Breastfeeding Prevalence at Time of Vaccination: Results of a Pilot Study in 6 Italian Regions

Laura Lauria, Angela Spinelli, Marta Buoncristiano, Mauro Bucciarelli, Enrica Pizzi

Research output: Contribution to journalArticlepeer-review


BACKGROUND: In Italy, there is no widespread standardized national monitoring system for breastfeeding practices.

RESEARCH AIMS: To estimate breastfeeding indicators according to World Health Organization recommendations and associated socioeconomic factors, highlighting the potential and limitations of vaccination centers as sources of data.

METHODS: A cross-sectional study was conducted in the vaccination centers of 13 Local Health Districts in Italy. Data on breastfeeding practices were collected via structured questionnaires between February and November, 2015, from 14,191 mothers recruited during vaccination appointments for the 1st, 2nd and 3rd doses against Diphtheria, Tetanus, and Pertussis, and for the 1st dose against Measles, Mumps, and Rubella. Crude breastfeeding rates and direct age standardized rates were compared. Logistic regression models were used to explore socio-demographic characteristics associated with breastfeeding indicators.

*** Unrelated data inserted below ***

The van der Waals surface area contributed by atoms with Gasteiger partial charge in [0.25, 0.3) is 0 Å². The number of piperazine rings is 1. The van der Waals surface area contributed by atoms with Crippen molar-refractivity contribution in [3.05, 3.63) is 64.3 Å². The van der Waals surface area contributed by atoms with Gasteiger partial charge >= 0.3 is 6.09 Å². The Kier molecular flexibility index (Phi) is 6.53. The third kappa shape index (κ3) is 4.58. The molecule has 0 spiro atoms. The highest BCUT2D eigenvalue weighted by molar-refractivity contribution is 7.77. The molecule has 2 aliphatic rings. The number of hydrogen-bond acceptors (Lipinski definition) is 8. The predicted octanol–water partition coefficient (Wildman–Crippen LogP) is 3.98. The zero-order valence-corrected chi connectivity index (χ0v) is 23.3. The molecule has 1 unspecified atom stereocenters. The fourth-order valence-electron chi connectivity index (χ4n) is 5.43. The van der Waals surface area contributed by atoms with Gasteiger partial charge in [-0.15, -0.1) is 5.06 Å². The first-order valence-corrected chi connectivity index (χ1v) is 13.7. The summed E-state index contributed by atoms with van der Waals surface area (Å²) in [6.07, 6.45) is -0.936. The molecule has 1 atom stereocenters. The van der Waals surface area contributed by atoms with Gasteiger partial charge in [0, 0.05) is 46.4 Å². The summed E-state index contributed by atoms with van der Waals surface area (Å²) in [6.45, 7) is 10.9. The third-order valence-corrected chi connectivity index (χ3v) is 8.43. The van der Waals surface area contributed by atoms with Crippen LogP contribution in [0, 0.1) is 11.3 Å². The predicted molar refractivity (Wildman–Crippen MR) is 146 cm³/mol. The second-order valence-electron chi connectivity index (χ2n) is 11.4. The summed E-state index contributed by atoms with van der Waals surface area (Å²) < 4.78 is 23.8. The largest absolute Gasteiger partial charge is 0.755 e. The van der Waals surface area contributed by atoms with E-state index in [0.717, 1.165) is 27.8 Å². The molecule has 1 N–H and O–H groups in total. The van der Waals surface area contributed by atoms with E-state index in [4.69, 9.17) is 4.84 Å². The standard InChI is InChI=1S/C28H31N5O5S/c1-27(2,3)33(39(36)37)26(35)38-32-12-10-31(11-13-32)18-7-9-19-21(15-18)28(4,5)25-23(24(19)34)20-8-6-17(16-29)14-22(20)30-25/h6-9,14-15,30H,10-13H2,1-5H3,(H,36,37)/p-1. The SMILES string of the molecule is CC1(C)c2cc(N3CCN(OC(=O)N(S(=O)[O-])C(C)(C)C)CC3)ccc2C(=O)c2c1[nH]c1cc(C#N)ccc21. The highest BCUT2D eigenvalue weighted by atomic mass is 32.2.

RESULTS: Overall, 14,191 mothers were recruited, with a response rate higher than 94%. Exclusive breastfeeding rates among children aged 2-3 months and 4-5 months were 44.4% and 25.8%, respectively; breastfeeding rates among children aged 11-12 and 13-15 months were 34.2% and 24.9%; 10.4% never breastfed. Strong geographical and socioeconomic differences were found. Some differences also emerged between crude and standardized rates.

CONCLUSIONS: We conclude that a survey system in vaccination centers is practicable and its use could produce, with standardized methodology, representative regional and national breastfeeding estimates that could monitor progress towards present and future targets.

Original languageEnglish
Pages (from-to)774-781
Number of pages8
JournalJournal of Human Lactation
Issue number4
Publication statusPublished - Nov 2019


  • breastfeeding
  • Breastfeeding rates
  • epidemiological methods


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